The seventh manuscript in the Works edition of Bonhoeffer's Ethics is the first draft of a section entitled History and Good. The section begins by making explicit that everything said so far only makes sense if we discard the common ethical framework of "an isolated individual who has available an absolute criterion by which to choose continually and exclusively between a clearly recognised good and a clearly recognised evil" (219). This framework must be discarded because there is no such isolated individual, there is no such choice, and there is no such criterion.
The discarded framework is an abstraction, and fails to recognise "the historicity of human existence" (220). An individual cannot be isolated from their historical situation and community. Rather, "a human being necessarily lives in encounter with other human beings", which leads to the individual having responsibilities towards those others (220). Note that these responsibilities are largely given, not chosen, and they provide the shape of our ethical lives. The norm for moral action becomes "not a universal principle, but the concrete neighbour, as given to me by God" (221).
With this historicity, we also lose the abstract recognition of good and evil, and are forced to recognise that rather than consistently choosing between good and evil (which are both known), each ethical decision is "risked in faith while being aware that good and evil are hidden in the concrete historical situation" (221). In other words, there is no clear ethical theory or principle which we can apply in a straightforward manner; to attempt it is mere abstraction, and can lead to the neglect of the actual responsibilities which God has given us. Wanting to be clear-cut, to always be right, can lead to ignoring the real situations which surround us.
In place of this abstraction, Bonhoeffer calls us to live in "accordance with reality" (222), always remembering that "the most fundamental reality is the reality of the God who became human" (223). We are called to think through the individual situations in the light of the event of reconciliation in Christ, and then to make free, and therefore risky, choices. These choices are made in faith - they "completely surrender to God both the judgement on this action and its consequences" (225). This is not acting blindly; choice is made in recognition of the seriousness of taking responsibility, a seriousness which is grounded in the fact that God in Christ has taken responsibility for us. But it is a recognition that we are not confronted by a black and white choice between the evil and the good, but by relative evil and good in complex situations. Only God knows all ends, and he has already taken responsibility in an ultimate sense; we are therefore freed to take genuine responsibility in a penultimate sense.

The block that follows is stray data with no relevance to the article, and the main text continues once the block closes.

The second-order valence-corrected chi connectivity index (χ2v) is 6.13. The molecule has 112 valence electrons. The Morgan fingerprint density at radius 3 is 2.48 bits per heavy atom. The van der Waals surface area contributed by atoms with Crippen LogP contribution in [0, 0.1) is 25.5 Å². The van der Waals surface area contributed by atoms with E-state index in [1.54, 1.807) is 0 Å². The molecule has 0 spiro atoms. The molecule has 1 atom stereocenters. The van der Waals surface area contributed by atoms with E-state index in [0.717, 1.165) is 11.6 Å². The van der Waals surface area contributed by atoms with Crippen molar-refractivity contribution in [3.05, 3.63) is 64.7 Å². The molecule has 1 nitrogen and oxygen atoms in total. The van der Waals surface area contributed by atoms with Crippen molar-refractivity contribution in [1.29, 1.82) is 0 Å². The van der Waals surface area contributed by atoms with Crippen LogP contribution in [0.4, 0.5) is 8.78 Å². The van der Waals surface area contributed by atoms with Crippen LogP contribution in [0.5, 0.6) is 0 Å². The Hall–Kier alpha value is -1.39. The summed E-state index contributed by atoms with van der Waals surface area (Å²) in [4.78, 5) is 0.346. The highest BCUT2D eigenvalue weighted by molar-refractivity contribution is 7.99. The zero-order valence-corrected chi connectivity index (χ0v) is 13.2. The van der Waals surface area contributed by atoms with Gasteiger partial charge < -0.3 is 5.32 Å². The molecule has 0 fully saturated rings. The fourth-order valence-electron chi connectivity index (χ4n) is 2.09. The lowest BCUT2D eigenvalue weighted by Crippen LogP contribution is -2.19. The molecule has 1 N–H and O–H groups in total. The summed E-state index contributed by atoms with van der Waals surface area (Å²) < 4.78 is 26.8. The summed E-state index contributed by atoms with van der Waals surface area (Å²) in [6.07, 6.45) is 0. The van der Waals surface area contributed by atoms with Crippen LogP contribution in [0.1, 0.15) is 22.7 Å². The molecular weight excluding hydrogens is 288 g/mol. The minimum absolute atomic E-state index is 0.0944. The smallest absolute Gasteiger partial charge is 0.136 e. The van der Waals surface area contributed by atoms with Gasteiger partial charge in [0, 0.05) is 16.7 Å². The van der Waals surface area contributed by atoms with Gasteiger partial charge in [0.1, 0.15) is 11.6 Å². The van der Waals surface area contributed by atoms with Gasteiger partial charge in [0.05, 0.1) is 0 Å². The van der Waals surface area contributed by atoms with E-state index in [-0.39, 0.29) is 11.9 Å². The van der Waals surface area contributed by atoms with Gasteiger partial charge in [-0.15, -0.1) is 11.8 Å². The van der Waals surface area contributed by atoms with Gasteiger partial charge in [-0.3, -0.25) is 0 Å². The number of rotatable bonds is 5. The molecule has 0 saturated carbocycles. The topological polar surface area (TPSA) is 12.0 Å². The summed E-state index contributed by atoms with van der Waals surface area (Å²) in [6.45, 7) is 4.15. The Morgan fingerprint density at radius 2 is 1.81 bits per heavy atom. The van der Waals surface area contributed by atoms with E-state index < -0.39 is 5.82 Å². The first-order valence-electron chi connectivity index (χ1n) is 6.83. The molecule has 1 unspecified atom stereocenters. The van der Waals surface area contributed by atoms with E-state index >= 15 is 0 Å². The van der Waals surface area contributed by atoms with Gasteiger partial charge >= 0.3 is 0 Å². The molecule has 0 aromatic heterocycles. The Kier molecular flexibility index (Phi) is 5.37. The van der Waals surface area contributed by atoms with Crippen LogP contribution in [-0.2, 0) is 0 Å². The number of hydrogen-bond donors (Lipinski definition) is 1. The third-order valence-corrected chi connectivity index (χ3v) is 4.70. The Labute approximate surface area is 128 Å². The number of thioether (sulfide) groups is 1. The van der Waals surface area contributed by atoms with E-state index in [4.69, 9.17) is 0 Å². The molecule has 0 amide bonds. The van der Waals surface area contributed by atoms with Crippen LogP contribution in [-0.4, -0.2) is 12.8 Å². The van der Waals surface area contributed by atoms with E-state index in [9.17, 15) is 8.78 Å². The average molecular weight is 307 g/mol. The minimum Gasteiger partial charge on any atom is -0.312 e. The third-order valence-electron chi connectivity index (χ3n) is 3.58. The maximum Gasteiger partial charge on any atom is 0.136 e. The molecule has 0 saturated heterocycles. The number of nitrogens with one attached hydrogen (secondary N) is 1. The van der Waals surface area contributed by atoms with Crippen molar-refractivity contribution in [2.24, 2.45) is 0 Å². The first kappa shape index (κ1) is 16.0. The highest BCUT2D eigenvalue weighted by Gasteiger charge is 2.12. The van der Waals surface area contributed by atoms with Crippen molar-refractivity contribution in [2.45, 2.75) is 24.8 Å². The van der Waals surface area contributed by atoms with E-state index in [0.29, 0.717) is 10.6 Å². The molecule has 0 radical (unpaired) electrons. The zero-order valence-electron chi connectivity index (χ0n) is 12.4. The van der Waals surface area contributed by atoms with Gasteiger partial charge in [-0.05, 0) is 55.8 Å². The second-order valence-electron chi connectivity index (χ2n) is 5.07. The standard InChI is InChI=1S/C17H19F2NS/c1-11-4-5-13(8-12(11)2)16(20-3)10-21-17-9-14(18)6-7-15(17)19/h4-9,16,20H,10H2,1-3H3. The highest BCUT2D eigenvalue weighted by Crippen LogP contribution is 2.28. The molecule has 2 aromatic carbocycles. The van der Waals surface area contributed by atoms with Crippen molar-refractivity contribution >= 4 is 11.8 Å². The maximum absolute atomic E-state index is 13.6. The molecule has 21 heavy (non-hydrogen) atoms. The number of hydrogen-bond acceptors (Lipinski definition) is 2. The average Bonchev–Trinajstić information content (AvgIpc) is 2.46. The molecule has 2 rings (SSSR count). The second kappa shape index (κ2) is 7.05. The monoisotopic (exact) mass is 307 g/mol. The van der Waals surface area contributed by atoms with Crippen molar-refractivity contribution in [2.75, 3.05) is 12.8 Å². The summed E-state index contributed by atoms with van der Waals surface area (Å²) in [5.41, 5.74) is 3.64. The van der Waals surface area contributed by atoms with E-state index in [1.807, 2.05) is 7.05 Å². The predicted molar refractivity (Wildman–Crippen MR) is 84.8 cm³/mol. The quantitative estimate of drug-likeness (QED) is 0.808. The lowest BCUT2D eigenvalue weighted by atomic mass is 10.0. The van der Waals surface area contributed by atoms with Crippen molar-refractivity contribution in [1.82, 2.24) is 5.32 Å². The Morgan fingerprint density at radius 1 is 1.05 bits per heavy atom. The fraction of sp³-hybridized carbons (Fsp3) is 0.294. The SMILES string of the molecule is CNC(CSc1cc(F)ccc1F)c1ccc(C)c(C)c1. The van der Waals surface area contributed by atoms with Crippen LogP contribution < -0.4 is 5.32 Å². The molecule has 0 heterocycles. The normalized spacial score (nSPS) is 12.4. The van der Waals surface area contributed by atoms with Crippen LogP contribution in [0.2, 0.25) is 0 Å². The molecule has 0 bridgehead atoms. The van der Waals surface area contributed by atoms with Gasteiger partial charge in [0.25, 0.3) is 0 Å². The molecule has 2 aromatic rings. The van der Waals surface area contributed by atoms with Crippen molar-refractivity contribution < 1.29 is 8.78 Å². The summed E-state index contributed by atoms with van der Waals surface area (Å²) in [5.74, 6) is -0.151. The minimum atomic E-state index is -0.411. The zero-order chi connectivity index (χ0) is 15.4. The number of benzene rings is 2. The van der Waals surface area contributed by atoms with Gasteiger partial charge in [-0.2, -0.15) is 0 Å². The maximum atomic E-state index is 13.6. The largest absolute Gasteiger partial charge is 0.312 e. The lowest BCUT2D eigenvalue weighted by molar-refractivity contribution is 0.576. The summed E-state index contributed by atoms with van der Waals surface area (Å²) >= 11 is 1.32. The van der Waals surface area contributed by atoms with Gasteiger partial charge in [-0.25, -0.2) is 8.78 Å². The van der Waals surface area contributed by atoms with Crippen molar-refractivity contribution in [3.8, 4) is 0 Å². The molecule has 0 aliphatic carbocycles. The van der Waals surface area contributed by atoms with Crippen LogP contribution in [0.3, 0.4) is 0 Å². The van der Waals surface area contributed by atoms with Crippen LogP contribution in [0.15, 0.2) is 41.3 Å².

In the end, "the commandments of God's righteousness are fulfilled in vicarious representative action, which means in concrete, responsible action of love for all human beings" (232). What this makes clear is that the commandments of God are ultimately fulfilled by Christ, and that we take our part in their fulfilment only by conformity to him. This may involve, as it did for him, taking on guilt - although obviously not in the same way.
This is an ethic of being in the world, of being confronted by messy situations and unclear choices. But more fundamentally it is an ethic of being in Christ and shaped by him.